"What do you think we're doing?" He wet his lips.
She scratched the crook of her arm with short, clear-polished nails. "Uh, you mean t' tell me—" She studied Tad's sun-reddened ears. "Well, all I can say is, you're doing a good job, for a first time, without a roadmap or anything."
"Hey, I thought we swore off arguments."
Tad cleared his throat. "Look, may I ask what made you pick your brother's camp for today?"
"Oh nothin'," she said. "I just thought it'd make a nice trip for us, and—"
His hand tightened on the wheel. "And?"
The flesh of his arms tightened.
"Aw, you'd think it's silly."
He measured each syllable. "Carrie, I'm asking. What is it about the camp?"
"Promise not t' laugh?"
He stared unblinking past the gold coin pattern washing over the hood of the car.
"Well. There's something about the mountains I always—" She spread her hands in her lap, studying the very light scattering of freckles on the backs. "All right, I'll cop out ...I remember a couple of weeks ago, Dickie started telling me in his letters about this—this place he discovered. An old mill, you know, out in the woods somewhere? He followed the river one afternoon, he had to cross a creaky wooden bridge —
"Anyway, there inside this old waterwheel—mill—he discovered zillions of those little wet lizards, whadayou call 'em?"
"Mm-hm. So he brought a couple of 'em back in his pocket, you know—to show the counselor. But get this: when the guy saw 'em—well, Dick said he flew off his nut, made up some oddball punishment, I can't remember..."
A sportscar swished by, stirring warm air that smelled of matted leaves into their faces.
"Wait, that's not all. We were about to call up long distance to get the whole story, when—"
The glove compartment popped open again and she fished out an envelope and shook it open like a dust rag. In the corner was embossed the piney GREENWORTH FOR BOYS emblem.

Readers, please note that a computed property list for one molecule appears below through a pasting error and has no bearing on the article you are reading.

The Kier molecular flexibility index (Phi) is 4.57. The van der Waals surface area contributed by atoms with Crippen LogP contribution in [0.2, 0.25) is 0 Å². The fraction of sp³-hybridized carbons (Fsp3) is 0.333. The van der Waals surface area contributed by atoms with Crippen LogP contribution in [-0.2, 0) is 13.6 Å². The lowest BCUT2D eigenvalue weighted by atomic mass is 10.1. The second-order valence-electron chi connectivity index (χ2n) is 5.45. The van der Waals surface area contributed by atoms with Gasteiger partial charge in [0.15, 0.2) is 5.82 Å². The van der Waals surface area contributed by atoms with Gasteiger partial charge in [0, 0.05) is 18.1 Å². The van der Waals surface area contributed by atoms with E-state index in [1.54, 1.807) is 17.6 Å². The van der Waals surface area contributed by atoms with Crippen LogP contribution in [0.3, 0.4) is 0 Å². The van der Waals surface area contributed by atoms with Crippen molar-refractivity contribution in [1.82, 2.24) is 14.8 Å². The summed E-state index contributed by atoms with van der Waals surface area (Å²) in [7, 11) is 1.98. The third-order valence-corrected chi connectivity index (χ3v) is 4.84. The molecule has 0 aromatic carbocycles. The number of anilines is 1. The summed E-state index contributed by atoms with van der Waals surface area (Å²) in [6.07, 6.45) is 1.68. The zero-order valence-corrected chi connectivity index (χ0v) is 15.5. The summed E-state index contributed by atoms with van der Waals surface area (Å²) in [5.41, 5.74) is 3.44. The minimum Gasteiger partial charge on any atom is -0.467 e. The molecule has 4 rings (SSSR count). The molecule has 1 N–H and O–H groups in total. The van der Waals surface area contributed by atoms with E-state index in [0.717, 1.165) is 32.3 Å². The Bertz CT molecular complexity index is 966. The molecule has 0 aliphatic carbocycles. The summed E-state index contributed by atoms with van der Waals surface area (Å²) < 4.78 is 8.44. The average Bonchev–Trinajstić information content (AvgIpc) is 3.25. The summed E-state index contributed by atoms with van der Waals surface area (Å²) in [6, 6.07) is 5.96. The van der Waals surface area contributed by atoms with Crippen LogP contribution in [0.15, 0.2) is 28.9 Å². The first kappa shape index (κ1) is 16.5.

" —When this came. 'Dear Parent,'" she read satirically. "'It is with a genuine sense of gratification that we report that your son Richard is both relishing his summer stay here at Greenworth and establishing a sense of values...' blah, 'a deep and abiding sense of oneness with nature,' blah blah..."
"So where's the mystery?" He wet his lips.
"Wait, the last part: '...and so, during these final weeks, I am afraid we can expect that the area's many natural wonders will command the boys' full energies and attentions. Consequently, we trust you will not be distressed if your son, in the pursuit of these final golden weeks,' wow, 'is forced to neglect concerns of the outside world (letter-writing, etc.). Soon he will be re-entering your home with a new sense of purpose...' et cetera, signed 'Ray Newtson, Head Counselor.'"
"So, isn't that the nuttiest thing you ever—"
"I'll agree it sounds pretentious."
"But Tad, have you ever heard of a summer camp encouraging kids not to write home? Why on earth would they want to do that?"
Tad stared over the wheel, unblinking.
"Unless, oh, I warned you this is crazy—unless this Newtson character is punishing Dickie in some way by preventing him from writing home."
"But it's a formality. Every parent probably gets the same letter."
"Is it? Then why is this typed personally instead of mimeographed? Aw, anyway, here's the rest.
"Mother called Dick's best buddy's mom, here—" She unsnapped her wallet to a color photo of two boys, the one with fixed black eyes snaking an arm about the smaller's shoulders. "Honey, Mrs. McCoid got no such letter about her son. Why, her Andy's the one who softsoaped Mother into finally letting Dick go this time; and the way Mrs. McCoid swore her son was a different person after last summer..."
Tad chuckled. He wet his lips.
"Aw, you're just like Mother. She couldn't see that they're pieces of a jigsaw, either. Can't you just feel something strange going on?"
"Well, it must've helped persuade Mother to let me go, anyway. I gotta admit I can't make the connections yet. But it adds so much, having a real live mystery on your hands." She fingered her lobster nose. "Not that it isn't enough," she said, squeezing his arm, "getting to spend a whole weekend stranded in a cabin with my guy."
CAMP GREEN WORTH 25 mi.
U.S. GOV'T ATOMIC POWER PLANT 17 mi.
"My gosh, I didn't realize Dick was so close to the turbines—must be on the same river and everything. Got your Geiger counter? Hey, d'you know a nice shady place along here where we can stop for lunch?"
Tad wet his lips. "I told you I've never been here before."
"All right, all right, forget it." She took the picnic basket into her lap. "I thought we swore off arguments!"